September 26, 2017

Cuckoo reluctant to leave

The far-carrying, trilling call of a fan-tailed cuckoo rang out across the Waterworks Valley. It’s a constant refrain in the summer months but this was at the start of winter.

Was it a fan-tail choosing to make an ultra-late departure for its wintering grounds on the mainland or one choosing to take its chances and brave the Tasmanian winter.

Certainly a cold snap earlier in the month of May had given the cuckoo every incentive to leave.

It’s not the first time I have heard a fan-tailed cuckoo in winter, and indeed the fan-tails were the first of the migrants to arrive in my home valley ahead of spring last year,  beating another early arrival, the striated pardalote, by a few days in the last week of winter.

The fan-tail is one of four species of cuckoo (there are 17 Australian family members) to visit Tasmania, the others being the pallid and shining and Horsefield’s bronze-cuckoos.

The fan-tail appears to be the most common, certainly in my valley, and I must confess I feel a sense of relief when its stops singing along with the others at the end of the breeding season at the end of February.

I’m not a fan of cuckoos, especially the fan-tail, which because of its intermediate size is able to exploit a whole range of nests, from the dome, forest-floor constructions of the fairy-wrens to the open, tiny cup nests of the pink robins hidden in dogwood.

Every time I hear their calls and songs I know the cuckoos’ anti-social work is at play. They out-source parenting, of course, laying a single egg in the nests of other birds.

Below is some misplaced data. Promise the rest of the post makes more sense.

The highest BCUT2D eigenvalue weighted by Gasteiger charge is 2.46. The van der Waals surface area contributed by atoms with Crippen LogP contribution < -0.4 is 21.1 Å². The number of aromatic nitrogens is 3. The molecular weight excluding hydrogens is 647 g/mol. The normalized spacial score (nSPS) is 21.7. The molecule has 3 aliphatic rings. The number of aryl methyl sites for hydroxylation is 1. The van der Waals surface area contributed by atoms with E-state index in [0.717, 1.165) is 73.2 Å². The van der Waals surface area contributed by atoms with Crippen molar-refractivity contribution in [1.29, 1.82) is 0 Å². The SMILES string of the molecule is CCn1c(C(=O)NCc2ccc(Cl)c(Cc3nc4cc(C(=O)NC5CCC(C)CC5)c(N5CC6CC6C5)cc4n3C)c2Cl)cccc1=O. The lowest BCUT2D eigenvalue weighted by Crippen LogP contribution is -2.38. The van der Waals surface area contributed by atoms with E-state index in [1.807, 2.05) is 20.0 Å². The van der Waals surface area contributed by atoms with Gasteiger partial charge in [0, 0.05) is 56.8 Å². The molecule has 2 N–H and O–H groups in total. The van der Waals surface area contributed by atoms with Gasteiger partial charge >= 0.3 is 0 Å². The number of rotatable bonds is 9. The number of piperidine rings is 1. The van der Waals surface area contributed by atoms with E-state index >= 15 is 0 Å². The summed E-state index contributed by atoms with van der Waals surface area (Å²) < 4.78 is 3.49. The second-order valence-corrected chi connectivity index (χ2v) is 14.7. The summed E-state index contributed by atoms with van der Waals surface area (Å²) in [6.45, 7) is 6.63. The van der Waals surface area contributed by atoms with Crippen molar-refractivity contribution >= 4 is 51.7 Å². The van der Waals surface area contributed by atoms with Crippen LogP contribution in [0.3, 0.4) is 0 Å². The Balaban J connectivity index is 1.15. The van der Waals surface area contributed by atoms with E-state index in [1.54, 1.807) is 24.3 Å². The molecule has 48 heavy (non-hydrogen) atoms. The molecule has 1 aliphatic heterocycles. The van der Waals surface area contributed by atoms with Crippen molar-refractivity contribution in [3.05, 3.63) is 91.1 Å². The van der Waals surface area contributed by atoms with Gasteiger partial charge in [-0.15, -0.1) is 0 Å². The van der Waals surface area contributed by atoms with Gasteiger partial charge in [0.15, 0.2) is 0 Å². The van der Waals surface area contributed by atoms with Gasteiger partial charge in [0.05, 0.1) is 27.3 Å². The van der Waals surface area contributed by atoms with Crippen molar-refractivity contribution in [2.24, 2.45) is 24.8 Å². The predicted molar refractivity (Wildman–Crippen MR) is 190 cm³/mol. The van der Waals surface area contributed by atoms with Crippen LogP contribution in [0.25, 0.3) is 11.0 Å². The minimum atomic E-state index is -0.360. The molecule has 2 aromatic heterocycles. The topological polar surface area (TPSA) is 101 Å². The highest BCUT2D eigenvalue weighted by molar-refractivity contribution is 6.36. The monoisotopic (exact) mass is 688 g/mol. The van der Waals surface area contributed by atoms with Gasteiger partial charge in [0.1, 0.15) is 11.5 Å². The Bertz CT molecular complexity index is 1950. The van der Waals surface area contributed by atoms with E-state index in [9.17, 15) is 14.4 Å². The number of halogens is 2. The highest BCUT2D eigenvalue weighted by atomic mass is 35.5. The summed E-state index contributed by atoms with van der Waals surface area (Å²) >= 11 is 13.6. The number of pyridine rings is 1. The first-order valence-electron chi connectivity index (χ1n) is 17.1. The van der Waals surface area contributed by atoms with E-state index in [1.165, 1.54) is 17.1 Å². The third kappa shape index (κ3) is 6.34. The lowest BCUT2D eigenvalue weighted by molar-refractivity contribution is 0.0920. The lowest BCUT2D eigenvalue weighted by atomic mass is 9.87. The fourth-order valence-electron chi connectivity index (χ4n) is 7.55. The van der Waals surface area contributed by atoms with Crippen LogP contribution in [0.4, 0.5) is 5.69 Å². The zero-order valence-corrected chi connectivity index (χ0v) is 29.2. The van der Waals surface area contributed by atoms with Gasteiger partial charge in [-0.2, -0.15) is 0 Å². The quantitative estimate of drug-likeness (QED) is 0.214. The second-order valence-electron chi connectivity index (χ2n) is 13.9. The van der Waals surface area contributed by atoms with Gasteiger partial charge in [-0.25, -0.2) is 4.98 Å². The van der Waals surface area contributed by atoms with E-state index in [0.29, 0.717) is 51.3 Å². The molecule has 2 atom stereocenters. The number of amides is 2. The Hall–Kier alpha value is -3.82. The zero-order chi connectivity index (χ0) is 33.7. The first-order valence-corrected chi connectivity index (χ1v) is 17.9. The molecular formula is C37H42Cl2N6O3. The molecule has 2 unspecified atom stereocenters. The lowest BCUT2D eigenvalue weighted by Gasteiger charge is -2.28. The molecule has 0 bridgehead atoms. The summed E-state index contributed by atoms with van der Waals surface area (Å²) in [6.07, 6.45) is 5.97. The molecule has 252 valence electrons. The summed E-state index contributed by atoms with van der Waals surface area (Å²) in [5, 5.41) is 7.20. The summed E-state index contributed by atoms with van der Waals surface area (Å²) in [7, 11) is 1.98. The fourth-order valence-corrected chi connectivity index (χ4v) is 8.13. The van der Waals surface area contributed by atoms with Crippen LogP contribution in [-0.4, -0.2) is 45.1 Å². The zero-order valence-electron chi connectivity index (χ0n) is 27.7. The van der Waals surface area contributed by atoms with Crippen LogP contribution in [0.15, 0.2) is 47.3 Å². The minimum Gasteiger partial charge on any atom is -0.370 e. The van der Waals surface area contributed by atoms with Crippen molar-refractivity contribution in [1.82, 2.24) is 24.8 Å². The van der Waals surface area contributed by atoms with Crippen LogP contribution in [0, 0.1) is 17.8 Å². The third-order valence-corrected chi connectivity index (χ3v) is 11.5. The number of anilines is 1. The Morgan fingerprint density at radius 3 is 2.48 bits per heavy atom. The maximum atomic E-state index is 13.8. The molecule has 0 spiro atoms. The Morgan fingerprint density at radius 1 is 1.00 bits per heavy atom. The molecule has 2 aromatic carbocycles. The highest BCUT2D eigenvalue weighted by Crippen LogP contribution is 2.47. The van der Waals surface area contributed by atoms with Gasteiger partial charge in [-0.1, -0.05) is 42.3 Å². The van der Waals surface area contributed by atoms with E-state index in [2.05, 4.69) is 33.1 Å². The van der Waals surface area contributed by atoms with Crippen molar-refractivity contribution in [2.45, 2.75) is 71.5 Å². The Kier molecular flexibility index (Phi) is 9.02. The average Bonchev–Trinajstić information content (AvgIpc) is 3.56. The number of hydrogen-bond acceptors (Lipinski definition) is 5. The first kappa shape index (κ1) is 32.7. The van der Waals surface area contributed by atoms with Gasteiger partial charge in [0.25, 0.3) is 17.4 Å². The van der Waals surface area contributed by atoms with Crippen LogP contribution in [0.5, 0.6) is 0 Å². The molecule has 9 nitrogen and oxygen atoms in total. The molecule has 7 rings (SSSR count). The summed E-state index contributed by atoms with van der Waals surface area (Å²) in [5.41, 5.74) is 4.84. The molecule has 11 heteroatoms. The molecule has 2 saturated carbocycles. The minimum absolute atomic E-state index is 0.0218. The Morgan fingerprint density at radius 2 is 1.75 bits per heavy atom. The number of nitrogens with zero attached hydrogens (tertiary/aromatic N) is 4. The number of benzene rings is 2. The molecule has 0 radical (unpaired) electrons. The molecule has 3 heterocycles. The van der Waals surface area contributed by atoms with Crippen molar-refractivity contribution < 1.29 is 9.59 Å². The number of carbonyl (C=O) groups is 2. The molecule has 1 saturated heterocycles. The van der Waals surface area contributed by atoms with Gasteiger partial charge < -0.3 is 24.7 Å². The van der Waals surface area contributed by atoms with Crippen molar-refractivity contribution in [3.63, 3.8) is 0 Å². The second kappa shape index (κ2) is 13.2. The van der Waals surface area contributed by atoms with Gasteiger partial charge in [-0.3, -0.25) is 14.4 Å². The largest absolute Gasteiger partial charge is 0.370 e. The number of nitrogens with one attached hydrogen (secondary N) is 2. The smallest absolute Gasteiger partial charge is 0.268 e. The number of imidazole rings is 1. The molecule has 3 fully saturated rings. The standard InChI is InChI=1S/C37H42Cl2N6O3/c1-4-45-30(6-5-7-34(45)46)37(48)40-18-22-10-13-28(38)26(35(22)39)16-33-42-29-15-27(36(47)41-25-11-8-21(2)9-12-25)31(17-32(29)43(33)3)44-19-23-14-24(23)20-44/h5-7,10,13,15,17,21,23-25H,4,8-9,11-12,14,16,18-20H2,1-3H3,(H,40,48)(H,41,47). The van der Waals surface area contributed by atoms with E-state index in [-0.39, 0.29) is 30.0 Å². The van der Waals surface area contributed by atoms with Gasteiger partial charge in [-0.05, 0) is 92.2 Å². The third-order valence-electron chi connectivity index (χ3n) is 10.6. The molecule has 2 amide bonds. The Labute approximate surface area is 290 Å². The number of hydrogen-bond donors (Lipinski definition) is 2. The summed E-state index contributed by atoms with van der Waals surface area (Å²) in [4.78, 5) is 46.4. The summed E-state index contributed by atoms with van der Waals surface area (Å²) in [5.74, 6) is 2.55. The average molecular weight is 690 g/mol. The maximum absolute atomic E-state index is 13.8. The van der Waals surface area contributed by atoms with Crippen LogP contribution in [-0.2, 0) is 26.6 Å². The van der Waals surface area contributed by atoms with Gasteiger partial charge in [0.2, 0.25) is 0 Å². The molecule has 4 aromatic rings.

The cuckoo chick grows rapidly, using its large yellow-gaped beak to demand an uneven delivery of food normally shared through a brood. Then the cuckoo chick manoeuvres its body to eject its “siblings” from the nest, or merely suffocates them below its larger body.

As if the thought of that is not bad enough, the most disheartening sight to my eyes is seeing the harried parents feeding the outsized chick. Last summer I saw a pair of black-headed honeyeaters flying to and fro to a belligerent pallid cuckoo chick, the honeyeaters only about a third of the cuckoo’s size.

By coincidence, a day after hearing the calling cuckoo I read an account in a British newspaper expressing joy at the arrival of the first cuckoo of spring.

The cruel European winter cannot really be considered to be over until the onomatopoeic call of the European cuckoo – the only species to visit Britain – is heard, and for more than a hundred years there has been a tradition of readers of The Times of London announcing its arrival on the newspaper’s letters  page.

The cuckoo, however, has carried a more sombre message in recent years. Cuckoos are increasingly failing to arrive from their wintering grounds in Africa, the clearing of native woodland and drought thought to be the reason.

So when the cuckoo calls, Britons can be forgiven for putting its anti-social behaviour at the back of their minds.

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